Google reports fascinating news in the artificial intelligence department: their Google AI program can now teach itself to play video games.
DeepMind is an AI company based in London, property of Google since last year, has created Deep Q-Network with the ability to learn new strategies of acing at Atari 2600 video games. The program uses two coordinates as input information: the score and the pixel display.
The new updated algorithm was able to surpass past performances, bringing its best game on most of the 49 games it was tested on. According to a study published in the journal Nature, Demis Hassabis, a British AI researcher, neuroscientist, and computer game designer, evaluated the program as being able to compete with skilled professional human games testers.
The conditions of the testing were simple: the AI did not receive input information of the rules, and its only incentive was to push the scores to the highest based on the ability to learn with every new gaming session. The results showed that the AI’s algorithm can successfully reproduce human thinking and learning processes, beating its own scores at Breakout and Video Pinball.
Scientists discovered that reinforcement learning was the best approach, a strategy based on giving rewards as a learning motivation. This method was combined with the key of the AI system a deep neural network, which uses different layers for the increasingly abstract representations of data that the AI needs to learn. This network is based on a biological architecture, similar to the team at the University of Maryland, whose program can teach itself how to cook by computing data found in cooking videos on YouTube.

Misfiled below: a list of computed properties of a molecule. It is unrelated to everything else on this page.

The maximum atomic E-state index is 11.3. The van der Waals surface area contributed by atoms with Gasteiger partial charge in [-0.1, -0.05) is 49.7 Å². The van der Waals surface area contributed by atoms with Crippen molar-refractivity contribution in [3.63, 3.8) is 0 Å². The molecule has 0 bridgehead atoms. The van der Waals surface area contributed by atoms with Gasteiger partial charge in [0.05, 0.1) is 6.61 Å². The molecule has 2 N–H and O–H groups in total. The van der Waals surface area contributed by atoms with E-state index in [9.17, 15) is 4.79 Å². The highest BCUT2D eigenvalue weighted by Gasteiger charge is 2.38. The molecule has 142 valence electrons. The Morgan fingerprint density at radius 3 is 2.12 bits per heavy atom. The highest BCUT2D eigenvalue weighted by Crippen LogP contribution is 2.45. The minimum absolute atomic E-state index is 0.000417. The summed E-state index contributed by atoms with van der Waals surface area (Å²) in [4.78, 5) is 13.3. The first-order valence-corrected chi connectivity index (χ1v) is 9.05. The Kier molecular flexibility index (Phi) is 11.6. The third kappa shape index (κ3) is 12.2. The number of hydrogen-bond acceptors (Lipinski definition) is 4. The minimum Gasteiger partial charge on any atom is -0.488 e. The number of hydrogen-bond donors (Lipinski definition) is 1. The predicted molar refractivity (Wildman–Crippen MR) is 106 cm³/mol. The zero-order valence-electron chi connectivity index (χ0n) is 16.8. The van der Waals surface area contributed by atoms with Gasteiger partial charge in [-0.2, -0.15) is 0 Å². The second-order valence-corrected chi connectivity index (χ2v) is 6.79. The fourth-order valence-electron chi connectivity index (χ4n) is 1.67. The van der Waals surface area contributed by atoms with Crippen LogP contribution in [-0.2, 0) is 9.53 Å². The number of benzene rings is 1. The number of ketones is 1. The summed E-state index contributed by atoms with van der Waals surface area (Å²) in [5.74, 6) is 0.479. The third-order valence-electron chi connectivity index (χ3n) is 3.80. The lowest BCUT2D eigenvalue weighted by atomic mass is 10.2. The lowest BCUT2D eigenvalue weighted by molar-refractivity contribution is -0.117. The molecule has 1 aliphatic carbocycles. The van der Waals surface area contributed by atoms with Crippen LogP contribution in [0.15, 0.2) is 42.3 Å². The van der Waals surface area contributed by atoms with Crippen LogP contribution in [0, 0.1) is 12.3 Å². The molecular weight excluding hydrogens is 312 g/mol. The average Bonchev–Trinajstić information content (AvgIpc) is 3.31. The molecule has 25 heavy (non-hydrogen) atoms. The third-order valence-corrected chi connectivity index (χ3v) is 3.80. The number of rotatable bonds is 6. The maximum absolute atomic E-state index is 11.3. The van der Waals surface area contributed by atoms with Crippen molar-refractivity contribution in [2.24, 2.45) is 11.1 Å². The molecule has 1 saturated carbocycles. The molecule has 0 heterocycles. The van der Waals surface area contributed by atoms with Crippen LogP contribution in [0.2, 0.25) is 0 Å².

Depending on the increasing difficulty of the video games, the DQN algorithm got better scores than 75 percent of the human tester performances, acing 29 of the 49 games. The program succeeded in various games, such as boxing matches, side-scrolling shooter games, and 3D car racing.
The most important achievement of the DQN is learning to form a strategy based on many game sessions. For example, for acing Breakout, the AI program needed more than 600 games to develop its winning strategy. DQN is not the first algorithm trained to use minimal input for playing video games, and so far, DQN is still having difficulty planning a long-term strategy, such as the one needed for playing Montezuma’s Revenge.
The team’s target is creating an effective general-purpose AI program, based on computing architectures and the ability to watch and learn, and then adapt accordingly.
Image Source: Mitchelaneous